, et al
The family perspective on hospital to home transitions: a qualitative study
; doi:

Researchers from multiple institutions conducted a qualitative study to assess the experience of parents whose children had gone through a transition from hospital to home. Parents or caregivers of children hospitalized at Cincinnati Children’s Hospital Medical Center (CCHMC) with common, acute conditions were recruited if they had been cared for on the hospitalist, neurology, or neurosurgical service and could attend a focus group at CCHMC within 30 days of discharge. Focus groups of enrolled participants were held to characterize the experience of parents around the transition from hospital to home for their children and to identify barriers to successful transitions. During focus group sessions, the research team used an open-ended, semi-structured question guide that they had developed. Each session lasted about 90 minutes and was audiotaped and transcribed verbatim. The audiotapes and transcripts were reviewed by the research team using a standardized process to develop a set of themes and concepts describing parental experience. Results were continuously analyzed and recruitment was suspended once thematic saturation was achieved.

A total of 15 sessions were held with 61 participants. Four of these sessions yielded only 1 participant and were then conducted as personal interviews. Participants were 87% female, 46% nonwhite, and 38% were the sole adult in the household. Initial review of focus group sessions yielded 12 major themes with associated subthemes. As these were further analyzed, the team found that themes fit into 4 primary concepts: (1) “In a fog”/barriers to integrating information, (2) “What I wish I had”/suggested information or improvements, (3) “Am I ready to go home?”/discharge readiness, and (4) “I’m home, now what?”/confidence in postdischarge care. These concepts often overlapped and influenced one another.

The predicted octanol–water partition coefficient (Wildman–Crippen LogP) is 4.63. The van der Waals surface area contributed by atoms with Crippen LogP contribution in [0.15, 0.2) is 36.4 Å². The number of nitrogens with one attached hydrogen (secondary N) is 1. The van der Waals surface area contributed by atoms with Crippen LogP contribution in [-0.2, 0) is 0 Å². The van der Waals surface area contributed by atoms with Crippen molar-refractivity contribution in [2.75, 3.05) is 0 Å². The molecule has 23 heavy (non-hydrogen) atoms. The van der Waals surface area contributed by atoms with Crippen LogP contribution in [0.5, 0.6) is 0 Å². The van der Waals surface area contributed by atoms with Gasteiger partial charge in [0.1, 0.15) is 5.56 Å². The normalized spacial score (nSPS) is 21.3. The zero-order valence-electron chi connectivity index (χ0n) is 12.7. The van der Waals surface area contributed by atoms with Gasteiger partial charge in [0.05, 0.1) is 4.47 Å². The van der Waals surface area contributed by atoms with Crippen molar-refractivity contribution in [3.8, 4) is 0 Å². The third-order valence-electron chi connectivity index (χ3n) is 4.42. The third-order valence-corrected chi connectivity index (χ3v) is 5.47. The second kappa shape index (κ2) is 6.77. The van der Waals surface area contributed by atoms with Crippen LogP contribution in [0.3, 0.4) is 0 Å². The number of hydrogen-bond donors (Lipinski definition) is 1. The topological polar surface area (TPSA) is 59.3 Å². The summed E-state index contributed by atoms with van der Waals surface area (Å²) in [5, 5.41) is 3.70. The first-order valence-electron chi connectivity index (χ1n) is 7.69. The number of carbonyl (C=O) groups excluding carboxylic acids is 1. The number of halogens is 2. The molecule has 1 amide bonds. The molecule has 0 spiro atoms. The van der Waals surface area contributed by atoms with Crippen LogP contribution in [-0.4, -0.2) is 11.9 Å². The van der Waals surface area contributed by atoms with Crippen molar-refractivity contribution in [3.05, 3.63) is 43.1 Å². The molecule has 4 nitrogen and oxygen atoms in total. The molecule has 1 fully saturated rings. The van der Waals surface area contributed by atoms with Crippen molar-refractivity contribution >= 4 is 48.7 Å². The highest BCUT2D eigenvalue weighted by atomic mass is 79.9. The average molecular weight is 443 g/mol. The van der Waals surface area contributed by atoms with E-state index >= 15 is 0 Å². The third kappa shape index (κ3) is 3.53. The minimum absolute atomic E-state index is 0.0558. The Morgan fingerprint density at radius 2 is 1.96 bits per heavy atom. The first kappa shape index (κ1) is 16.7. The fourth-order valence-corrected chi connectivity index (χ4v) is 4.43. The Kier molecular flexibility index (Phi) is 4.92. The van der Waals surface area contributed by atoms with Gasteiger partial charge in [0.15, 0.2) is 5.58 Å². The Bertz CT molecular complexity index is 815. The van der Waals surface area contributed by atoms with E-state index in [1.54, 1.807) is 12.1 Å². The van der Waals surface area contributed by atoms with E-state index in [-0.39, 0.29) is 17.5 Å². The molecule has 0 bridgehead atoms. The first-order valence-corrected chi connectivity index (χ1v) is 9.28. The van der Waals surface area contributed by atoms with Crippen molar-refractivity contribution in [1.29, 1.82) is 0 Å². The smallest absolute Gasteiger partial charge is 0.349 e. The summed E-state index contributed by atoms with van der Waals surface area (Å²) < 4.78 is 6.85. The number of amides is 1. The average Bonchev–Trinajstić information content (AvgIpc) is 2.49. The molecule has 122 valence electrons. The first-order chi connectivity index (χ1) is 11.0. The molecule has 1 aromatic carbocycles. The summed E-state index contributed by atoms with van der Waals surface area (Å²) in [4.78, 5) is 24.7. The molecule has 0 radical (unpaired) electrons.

The “In a fog” concept was focused on factors influencing a family’s ability to process and use information. Factors included mental exhaustion, handling uncertainty, information overload, and usability of information. “What I wish I had” identified themes for improvement including information desired and suggested improvements in the discharge process. “Am I ready to go home?” included concerns about both emotional and clinical discharge readiness. Finally, “I’m home, now what?” included 4 main themes: (1) knowing whom to call, (2) bridging the gap (desiring a call or nurse home visit), (3) caring for a sick child, and (4) confidence in caring for a sick child.

The authors conclude that examination of the perspectives of caregivers of children who have experienced the transition from hospital to home can be used to inform interventions to support families and facilitate an easier reentry to home.

Dr Moore has disclosed no financial relationship relevant to this commentary. This commentary does not contain a discussion of an unapproved/investigative use of a commercial product/device.

Multiple factors influence the transition home after discharge from the hospital. This topic has received more...

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